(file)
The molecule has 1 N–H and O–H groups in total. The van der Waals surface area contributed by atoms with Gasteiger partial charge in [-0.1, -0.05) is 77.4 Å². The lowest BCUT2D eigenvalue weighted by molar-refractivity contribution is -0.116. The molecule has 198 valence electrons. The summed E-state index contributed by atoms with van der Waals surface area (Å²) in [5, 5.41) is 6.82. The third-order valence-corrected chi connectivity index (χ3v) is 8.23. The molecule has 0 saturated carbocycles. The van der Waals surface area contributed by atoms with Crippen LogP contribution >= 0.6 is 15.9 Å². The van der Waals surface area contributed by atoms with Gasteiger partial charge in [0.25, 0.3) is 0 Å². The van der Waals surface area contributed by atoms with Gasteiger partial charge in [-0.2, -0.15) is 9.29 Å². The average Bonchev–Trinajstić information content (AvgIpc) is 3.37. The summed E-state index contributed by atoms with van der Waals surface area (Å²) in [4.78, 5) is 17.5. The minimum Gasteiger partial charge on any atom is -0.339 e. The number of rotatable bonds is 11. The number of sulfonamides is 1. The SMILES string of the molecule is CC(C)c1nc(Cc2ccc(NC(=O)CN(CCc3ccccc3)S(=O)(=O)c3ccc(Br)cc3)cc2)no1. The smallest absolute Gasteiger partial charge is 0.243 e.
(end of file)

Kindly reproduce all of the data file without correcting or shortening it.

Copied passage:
The molecule has 1 N–H and O–H groups in total. The van der Waals surface area contributed by atoms with Gasteiger partial charge in [-0.1, -0.05) is 77.4 Å². The lowest BCUT2D eigenvalue weighted by molar-refractivity contribution is -0.116. The molecule has 198 valence electrons. The summed E-state index contributed by atoms with van der Waals surface area (Å²) in [5, 5.41) is 6.82. The third-order valence-corrected chi connectivity index (χ3v) is 8.23. The molecule has 0 saturated carbocycles. The van der Waals surface area contributed by atoms with Crippen LogP contribution >= 0.6 is 15.9 Å². The van der Waals surface area contributed by atoms with Gasteiger partial charge in [0.25, 0.3) is 0 Å². The van der Waals surface area contributed by atoms with Gasteiger partial charge in [-0.2, -0.15) is 9.29 Å². The average Bonchev–Trinajstić information content (AvgIpc) is 3.37. The summed E-state index contributed by atoms with van der Waals surface area (Å²) in [4.78, 5) is 17.5. The minimum Gasteiger partial charge on any atom is -0.339 e. The number of rotatable bonds is 11. The number of sulfonamides is 1. The SMILES string of the molecule is CC(C)c1nc(Cc2ccc(NC(=O)CN(CCc3ccccc3)S(=O)(=O)c3ccc(Br)cc3)cc2)no1. The smallest absolute Gasteiger partial charge is 0.243 e.